July 3, 2008

Does West Virginia's Lack of a Right to Appeal a Punitive Damages Award Violate Due Process?

West Virginia is one of three states that does not afford litigants an automatic right to file an appeal. Rather, under Rule 3 of the West Virginia Rules of Appellate Procedure, the losing party must first petition the Supreme Court for permission to appeal. A full appeal only follows if the court permits it.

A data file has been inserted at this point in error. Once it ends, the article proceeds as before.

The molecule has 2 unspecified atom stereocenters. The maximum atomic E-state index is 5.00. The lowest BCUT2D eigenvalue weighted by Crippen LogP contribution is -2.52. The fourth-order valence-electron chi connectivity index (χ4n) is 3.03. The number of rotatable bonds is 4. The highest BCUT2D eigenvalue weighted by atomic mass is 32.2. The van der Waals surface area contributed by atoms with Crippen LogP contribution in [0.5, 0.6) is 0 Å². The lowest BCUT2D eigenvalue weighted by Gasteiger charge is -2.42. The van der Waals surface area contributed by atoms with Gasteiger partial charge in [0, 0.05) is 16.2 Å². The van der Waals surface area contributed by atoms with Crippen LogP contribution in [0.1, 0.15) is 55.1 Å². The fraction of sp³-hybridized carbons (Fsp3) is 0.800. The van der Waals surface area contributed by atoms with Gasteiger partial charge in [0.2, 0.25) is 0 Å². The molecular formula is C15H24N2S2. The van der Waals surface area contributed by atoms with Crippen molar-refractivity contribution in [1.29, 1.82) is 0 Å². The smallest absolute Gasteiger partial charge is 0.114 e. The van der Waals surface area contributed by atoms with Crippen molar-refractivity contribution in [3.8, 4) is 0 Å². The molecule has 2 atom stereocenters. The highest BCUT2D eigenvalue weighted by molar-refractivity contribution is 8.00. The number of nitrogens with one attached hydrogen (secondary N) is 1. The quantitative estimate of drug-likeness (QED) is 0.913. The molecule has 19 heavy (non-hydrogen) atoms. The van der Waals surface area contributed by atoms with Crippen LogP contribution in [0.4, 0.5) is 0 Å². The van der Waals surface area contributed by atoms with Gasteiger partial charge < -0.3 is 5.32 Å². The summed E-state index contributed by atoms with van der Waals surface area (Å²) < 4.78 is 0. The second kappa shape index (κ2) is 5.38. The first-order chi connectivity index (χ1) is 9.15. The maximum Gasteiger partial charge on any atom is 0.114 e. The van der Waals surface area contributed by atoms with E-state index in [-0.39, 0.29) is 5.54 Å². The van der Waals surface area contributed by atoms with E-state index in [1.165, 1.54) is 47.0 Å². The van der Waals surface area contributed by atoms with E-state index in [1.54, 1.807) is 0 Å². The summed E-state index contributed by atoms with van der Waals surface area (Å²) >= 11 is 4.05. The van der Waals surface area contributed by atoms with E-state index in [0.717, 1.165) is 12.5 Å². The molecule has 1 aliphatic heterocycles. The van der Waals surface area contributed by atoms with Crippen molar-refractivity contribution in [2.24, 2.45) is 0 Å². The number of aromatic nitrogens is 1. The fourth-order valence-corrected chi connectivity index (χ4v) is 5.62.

The United States Supreme Court has held that defendants' federal due process rights are violated by certain punitive damage awards. Can a state procedural rule preclude review for such federal due process violations? In 2003, the United States Supreme Court denied certiorari in Mountain Enterprises, Inc. v. Fitch et al., No. 03-1223 (U.S. Sup. Ct.), a challenge to the West Virginia Supreme Court's refusal to hear an appeal from a punitive damage award. This may not be the final word. We previously blogged here about the West Virginia Supreme Court's refusal to hear the appeal from a $270 million punitive damage award entered against NiSource. As reported in the PR Newswire, NiSource has now indicated it plans to file a petition for writ of certiorari raising again the issue that the refusal to be permitted to appeal from a punitive damage award is itself a violation of due process. NiSource could rely on Honda Motor Company v. Oberg, in which the Supreme Court held that Oregon's denial of review of the size of punitive damages awards violates the Due Process Clause.